His genius was his fresh utilization of revivalism’s classic form

The zenith of Billy Graham’s work came in 1957 with his Madison Square Garden, New York City crusade, his mes printed his sermons.

Billy Graham was a member of the pantheon of church leaders—a group that included Martin Luther King Jr., George Buttrick, Harry Emerson Fosdick, Norman Vincent Peale, and several others–who led an exhilarating expansion of church going and church building.  This surge peaked in the early 1960’s and started heading downward in 1966.

Billy Graham’s discipline of working the revivalist formula to its greatest effect, does not mean that he couldn’t change his mind on some things.  I’m pleased to say that he was reared in a Reformed Presbyterian Church.  He died a long-time minister in the Southern Baptist Convention.  He attended Bob Jones University, then in Cleveland Tennessee and dropped out after one term, citing its rigidity in academics and social life.  Billy Graham invited Martin Luther King Jr., a close personal friend, to join him at the pulpit during that great New York City Crusade.  Graham spoke out against segregation saying to a KKK leader that he found no race hatred in the Bible.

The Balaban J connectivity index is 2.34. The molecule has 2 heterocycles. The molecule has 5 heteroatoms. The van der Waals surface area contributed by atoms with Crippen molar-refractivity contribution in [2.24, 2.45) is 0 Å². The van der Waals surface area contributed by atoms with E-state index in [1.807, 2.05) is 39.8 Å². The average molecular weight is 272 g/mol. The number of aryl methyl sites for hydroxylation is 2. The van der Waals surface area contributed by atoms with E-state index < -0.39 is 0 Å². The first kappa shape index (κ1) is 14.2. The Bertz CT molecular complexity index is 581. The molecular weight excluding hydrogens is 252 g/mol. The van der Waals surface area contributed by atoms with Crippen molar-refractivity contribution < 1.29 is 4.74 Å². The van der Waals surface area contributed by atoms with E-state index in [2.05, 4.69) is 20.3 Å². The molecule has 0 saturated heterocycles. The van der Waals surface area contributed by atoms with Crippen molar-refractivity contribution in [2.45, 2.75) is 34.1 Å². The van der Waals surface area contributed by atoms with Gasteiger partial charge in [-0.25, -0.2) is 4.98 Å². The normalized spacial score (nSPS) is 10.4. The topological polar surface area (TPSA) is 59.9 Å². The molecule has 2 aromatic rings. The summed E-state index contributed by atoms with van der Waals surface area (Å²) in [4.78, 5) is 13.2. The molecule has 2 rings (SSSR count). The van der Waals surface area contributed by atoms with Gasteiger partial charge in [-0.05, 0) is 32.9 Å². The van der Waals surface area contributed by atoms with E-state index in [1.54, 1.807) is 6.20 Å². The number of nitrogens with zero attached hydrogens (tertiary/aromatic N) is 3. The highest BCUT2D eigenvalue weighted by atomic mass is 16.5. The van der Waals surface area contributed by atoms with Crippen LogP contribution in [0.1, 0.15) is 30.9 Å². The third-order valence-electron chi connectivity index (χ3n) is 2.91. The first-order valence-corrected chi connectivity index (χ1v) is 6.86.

I saw Billy Graham preach at his  411 crusade in 2002, in Cincinnati, Ohio.  Our children were with us.  Billy Graham preached on the Luke 19.1-10 passage about Zacchaeus. He was 83 at the time and spoke about having a short time in this world and getting ready to be with God.  His message, lacking the fire of his younger years, was nevertheless as crisp and as clear as it was when I was a child with my space radio.